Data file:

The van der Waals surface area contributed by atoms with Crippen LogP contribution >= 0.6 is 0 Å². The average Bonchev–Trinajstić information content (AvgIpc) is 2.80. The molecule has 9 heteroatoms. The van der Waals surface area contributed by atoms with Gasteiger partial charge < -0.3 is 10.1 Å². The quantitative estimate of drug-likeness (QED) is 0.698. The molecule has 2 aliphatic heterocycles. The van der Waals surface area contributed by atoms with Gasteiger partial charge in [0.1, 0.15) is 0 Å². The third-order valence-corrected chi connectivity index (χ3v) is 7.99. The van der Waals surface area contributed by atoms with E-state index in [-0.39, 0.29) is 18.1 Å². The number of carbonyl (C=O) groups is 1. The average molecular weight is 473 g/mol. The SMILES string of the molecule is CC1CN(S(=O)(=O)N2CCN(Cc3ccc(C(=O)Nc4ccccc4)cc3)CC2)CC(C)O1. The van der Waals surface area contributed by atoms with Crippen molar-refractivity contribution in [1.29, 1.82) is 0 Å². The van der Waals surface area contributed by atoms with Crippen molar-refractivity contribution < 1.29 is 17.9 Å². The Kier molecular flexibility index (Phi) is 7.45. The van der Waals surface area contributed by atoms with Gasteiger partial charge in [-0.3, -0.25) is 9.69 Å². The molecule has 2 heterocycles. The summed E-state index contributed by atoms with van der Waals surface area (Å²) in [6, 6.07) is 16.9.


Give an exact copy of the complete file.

The van der Waals surface area contributed by atoms with Crippen LogP contribution >= 0.6 is 0 Å². The average Bonchev–Trinajstić information content (AvgIpc) is 2.80. The molecule has 9 heteroatoms. The van der Waals surface area contributed by atoms with Gasteiger partial charge < -0.3 is 10.1 Å². The quantitative estimate of drug-likeness (QED) is 0.698. The molecule has 2 aliphatic heterocycles. The van der Waals surface area contributed by atoms with Gasteiger partial charge in [0.1, 0.15) is 0 Å². The third-order valence-corrected chi connectivity index (χ3v) is 7.99. The van der Waals surface area contributed by atoms with E-state index in [-0.39, 0.29) is 18.1 Å². The number of carbonyl (C=O) groups is 1. The average molecular weight is 473 g/mol. The SMILES string of the molecule is CC1CN(S(=O)(=O)N2CCN(Cc3ccc(C(=O)Nc4ccccc4)cc3)CC2)CC(C)O1. The van der Waals surface area contributed by atoms with Crippen molar-refractivity contribution in [1.29, 1.82) is 0 Å². The van der Waals surface area contributed by atoms with Crippen molar-refractivity contribution < 1.29 is 17.9 Å². The Kier molecular flexibility index (Phi) is 7.45. The van der Waals surface area contributed by atoms with Gasteiger partial charge in [-0.3, -0.25) is 9.69 Å². The molecule has 2 heterocycles. The summed E-state index contributed by atoms with van der Waals surface area (Å²) in [6, 6.07) is 16.9.